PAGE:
LendingTree is compensated by companies on this site and this compensation may impact how and where offers appear on this site (such as the order). LendingTree does not include all lenders, savings products, or loan options available in the marketplace.
VA Loans For Manufactured Homes: What They Are and How They Work
Editorial Note: The content of this article is based on the author’s opinions and recommendations alone. It may not have been reviewed, commissioned or otherwise endorsed by any of our network partners.
Manufactured homes (also known as mobile homes) are a low-cost path to home ownership — one chosen by 6% of homeowners nationwide and, notably, by around 15% of those living outside of U.S. cities. Military borrowers can finance manufactured homes with VA loans from lenders approved by the U.S. Department of Veterans Affairs (VA). However, to qualify for a VA loan on a manufactured home, the property must meet specific VA standards.
How to use a VA loan to buy a manufactured home
To get a VA loan for a manufactured home, it must be permanently attached to land that you own. By itself, in most states, a manufactured home is considered personal property similar to a car. This makes sense, as manufactured homes have their roots in truly “mobile” homes and are often built with wheels. However, once the home is permanently attached to land and categorized as real property, it’s eligible for VA financing. A VA loan can finance the purchase or refinance of both the home and the land, as well as the improvements necessary to meet VA manufactured home foundation requirements.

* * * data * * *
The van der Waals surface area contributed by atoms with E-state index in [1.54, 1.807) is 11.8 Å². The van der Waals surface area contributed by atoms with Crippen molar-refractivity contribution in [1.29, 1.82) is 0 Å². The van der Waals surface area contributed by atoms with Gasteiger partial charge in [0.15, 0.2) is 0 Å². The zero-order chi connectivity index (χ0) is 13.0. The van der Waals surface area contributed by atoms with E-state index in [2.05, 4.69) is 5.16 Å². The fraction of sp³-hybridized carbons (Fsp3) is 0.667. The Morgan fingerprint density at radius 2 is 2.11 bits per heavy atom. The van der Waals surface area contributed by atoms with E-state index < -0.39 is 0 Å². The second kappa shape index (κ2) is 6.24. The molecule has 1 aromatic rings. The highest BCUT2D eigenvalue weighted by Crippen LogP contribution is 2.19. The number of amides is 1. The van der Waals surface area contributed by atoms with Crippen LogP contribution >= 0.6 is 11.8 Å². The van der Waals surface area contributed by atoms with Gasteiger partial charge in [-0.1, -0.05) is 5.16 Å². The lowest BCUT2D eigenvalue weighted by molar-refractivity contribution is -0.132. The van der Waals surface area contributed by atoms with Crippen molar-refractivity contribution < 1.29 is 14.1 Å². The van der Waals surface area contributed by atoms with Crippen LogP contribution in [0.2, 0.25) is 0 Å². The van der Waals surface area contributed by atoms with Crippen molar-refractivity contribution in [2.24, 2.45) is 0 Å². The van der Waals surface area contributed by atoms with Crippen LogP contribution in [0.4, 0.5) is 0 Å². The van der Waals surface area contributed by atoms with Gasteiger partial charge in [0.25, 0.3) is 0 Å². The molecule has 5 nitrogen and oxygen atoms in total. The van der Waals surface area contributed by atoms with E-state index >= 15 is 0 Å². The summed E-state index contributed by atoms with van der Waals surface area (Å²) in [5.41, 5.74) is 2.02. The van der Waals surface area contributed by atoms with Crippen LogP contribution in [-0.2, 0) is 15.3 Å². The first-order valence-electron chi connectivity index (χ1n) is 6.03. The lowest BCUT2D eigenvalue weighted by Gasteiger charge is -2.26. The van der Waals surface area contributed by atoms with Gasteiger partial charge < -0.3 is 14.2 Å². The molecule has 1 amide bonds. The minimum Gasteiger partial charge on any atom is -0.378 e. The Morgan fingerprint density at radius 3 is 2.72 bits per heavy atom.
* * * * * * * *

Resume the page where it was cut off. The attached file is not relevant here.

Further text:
Here are three of the most common mortgage options VA-approved lenders offer to help you buy or refinance manufactured homes:
BUY A MANUFACTURED HOME AND PUT IT ON LAND YOU ALREADY OWN
Maybe you own the perfect lot that’s ready and waiting for you to add a home. You can use a VA loan to finance the cost of the home, plus any improvements needed to bring electricity and water to the lot. You can also roll VA funding fees into the loan balance.
PURCHASE A MANUFACTURED HOME AND LAND AT THE SAME TIME